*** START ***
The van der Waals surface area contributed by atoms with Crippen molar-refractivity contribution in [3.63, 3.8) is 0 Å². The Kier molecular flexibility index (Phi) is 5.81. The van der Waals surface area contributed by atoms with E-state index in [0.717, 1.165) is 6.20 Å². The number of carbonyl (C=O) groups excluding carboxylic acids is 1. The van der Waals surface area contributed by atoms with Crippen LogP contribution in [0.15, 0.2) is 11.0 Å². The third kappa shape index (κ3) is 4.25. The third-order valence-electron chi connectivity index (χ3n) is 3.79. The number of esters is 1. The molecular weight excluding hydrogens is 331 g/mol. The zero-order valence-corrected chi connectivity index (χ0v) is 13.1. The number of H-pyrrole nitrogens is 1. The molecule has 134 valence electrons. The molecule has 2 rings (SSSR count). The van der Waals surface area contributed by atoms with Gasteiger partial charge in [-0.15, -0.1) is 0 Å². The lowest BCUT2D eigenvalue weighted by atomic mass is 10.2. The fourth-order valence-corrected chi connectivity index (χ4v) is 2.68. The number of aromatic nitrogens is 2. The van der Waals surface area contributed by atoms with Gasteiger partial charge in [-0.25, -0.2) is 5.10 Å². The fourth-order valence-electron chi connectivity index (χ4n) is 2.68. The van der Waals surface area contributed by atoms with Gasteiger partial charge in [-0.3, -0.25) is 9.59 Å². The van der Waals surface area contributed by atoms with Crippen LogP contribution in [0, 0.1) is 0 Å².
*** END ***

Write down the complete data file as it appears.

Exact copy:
The van der Waals surface area contributed by atoms with Crippen molar-refractivity contribution in [3.63, 3.8) is 0 Å². The Kier molecular flexibility index (Phi) is 5.81. The van der Waals surface area contributed by atoms with E-state index in [0.717, 1.165) is 6.20 Å². The number of carbonyl (C=O) groups excluding carboxylic acids is 1. The van der Waals surface area contributed by atoms with Crippen LogP contribution in [0.15, 0.2) is 11.0 Å². The third kappa shape index (κ3) is 4.25. The third-order valence-electron chi connectivity index (χ3n) is 3.79. The number of esters is 1. The molecular weight excluding hydrogens is 331 g/mol. The zero-order valence-corrected chi connectivity index (χ0v) is 13.1. The number of H-pyrrole nitrogens is 1. The molecule has 134 valence electrons. The molecule has 2 rings (SSSR count). The van der Waals surface area contributed by atoms with Gasteiger partial charge in [-0.15, -0.1) is 0 Å². The lowest BCUT2D eigenvalue weighted by atomic mass is 10.2. The fourth-order valence-corrected chi connectivity index (χ4v) is 2.68. The number of aromatic nitrogens is 2. The van der Waals surface area contributed by atoms with Gasteiger partial charge in [-0.25, -0.2) is 5.10 Å². The fourth-order valence-electron chi connectivity index (χ4n) is 2.68. The van der Waals surface area contributed by atoms with Gasteiger partial charge in [-0.3, -0.25) is 9.59 Å². The van der Waals surface area contributed by atoms with Crippen LogP contribution in [0, 0.1) is 0 Å².